Becoming a parent is a major life event, which motivates some parents to change health-related behaviours. However, current guidelines and services focus on supporting mothers, despite the impact that fathers’ health behaviours, including drinking alcohol and smoking can have on families:
- Men who drink during pregnancy may increase the chance of their partner drinking and negatively affect relationship quality.
- Exposure to intoxicated adults can lead to increased alcohol use in children under 13 years old.
- Pregnant women with partners who smoke find it harder to quit during pregnancy and are more likely to start smoking again after giving birth.
- Children who live in a home with smoking parents are more likely to become adult smokers themselves.
Fatherhood can be an opportunity to change drinking and smoking habits, but little support is available
We undertook a world-wide review, commissioned by the Institute of Alcohol Studies, to understand men’s experiences of drinking alcohol in early fatherhood and how new fathers can be supported to reduce drinking.
We found only five studies, published across the world. This shows that fathers’ voices are seldom heard. The review found that men may reduce how much they drink to support their pregnant partner and some men want to be good role models for their children. However, it remains unclear how to support fathers to drink less. Our review found that text messaging could be used successfully to engage with men, but we do not know how effective such an approach is in terms of providing support. Some fathers may prefer face-to-face support. One study included in our review found that men who received face-to-face support reduced both drinking and smoking.
Reducing smoking and creating smoke-free homes is important for protecting children from second-hand smoke exposure. A world-wide review, funded by Cancer Research UK, found that fathers want to be good role models, but they have limited knowledge about second-hand smoke risks. Similar to the review looking at fathers’ drinking, this review did not find any studies focusing on strategies to support fathers in changing their behaviour. Moreover, none of the studies looked at separated fathers’ experiences. This is important given many children spend their time living between two parents’ homes.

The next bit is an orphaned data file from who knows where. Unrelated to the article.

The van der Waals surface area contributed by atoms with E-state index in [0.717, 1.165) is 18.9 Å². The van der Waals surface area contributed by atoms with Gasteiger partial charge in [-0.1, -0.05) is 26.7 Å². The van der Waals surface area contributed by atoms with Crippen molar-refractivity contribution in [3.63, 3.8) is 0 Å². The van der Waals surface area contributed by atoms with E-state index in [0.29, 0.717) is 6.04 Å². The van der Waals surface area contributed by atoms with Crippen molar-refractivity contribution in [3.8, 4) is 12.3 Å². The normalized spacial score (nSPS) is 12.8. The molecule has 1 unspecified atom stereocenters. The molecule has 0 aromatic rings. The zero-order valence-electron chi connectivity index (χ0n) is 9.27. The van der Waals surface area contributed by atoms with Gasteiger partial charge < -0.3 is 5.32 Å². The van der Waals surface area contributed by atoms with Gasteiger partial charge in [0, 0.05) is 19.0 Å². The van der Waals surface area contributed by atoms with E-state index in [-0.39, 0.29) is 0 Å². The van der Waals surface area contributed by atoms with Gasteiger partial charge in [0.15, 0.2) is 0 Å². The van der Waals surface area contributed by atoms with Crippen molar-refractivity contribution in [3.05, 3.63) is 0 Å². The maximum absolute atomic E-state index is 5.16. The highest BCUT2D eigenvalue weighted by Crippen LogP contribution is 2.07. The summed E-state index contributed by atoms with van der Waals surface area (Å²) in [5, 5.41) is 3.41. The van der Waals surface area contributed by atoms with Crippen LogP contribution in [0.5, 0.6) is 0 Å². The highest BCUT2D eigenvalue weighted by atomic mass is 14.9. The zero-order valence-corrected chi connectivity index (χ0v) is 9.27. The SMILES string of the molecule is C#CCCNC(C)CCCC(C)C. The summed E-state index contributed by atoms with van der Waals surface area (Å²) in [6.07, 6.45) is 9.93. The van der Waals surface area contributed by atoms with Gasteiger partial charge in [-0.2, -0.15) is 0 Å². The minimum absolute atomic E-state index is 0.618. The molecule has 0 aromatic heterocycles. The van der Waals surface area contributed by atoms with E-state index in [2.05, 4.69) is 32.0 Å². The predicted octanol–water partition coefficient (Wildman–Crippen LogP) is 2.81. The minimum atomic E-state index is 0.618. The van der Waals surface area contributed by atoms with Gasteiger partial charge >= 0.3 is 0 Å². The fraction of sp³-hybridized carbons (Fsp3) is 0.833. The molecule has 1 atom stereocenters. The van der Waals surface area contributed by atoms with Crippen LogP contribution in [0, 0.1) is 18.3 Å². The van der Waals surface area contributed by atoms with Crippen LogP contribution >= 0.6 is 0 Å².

How can we better support fathers?
Social and cultural shifts in recent years mean that fathers are active parents. Better support for them can benefit the whole family, and improve gender equity as well as health.
Engaging with and supporting fathers may require different approaches. These approaches should acknowledge contextual and gender-specific factors that currently shape men’s decisions and experiences. For example, some men may associate smoking and drinking with masculinity, and some may engage in such behaviours as a way to manage everyday stress.
Health professionals, including midwives and health visitors, may be well placed to discuss the link between fatherhood and health behaviours with men. Antenatal services need to signal they are father-friendly, as a lot of men believe that antenatal services are for expectant mothers only. This could include men’s magazines and pictures of fathers on leaflets and in waiting rooms.
Finally, we need to change the way we talk about parental roles. We still tend to think about mothers rather than fathers when discussing family and children’s health, therefore reinforcing fathers’ role as “bystanders”.
Fatherhood presents an opportunity to support men in adopting healthy behaviours, including drinking and smoking less. There is a need to speak with fathers and find ways to support them, as insufficient understanding of men’s needs can result in missed opportunities to address unhealthy behaviours among men during an important transition into fatherhood.
Future research needs to explore when and why fathers drink and smoke, and what support they need to change such behaviours. The views of underrepresented fathers, such as first-time dads and separated dads, also need to be heard.
Key findings reports:
Written by Dr Elena D Dimova, Glasgow Caledonian University, and Dr Rachel O’Donnell, University of Stirling
All IAS Blogposts are published with the permission of the author. The views expressed are solely the author’s own and do not necessarily represent the views of the Institute of Alcohol Studies.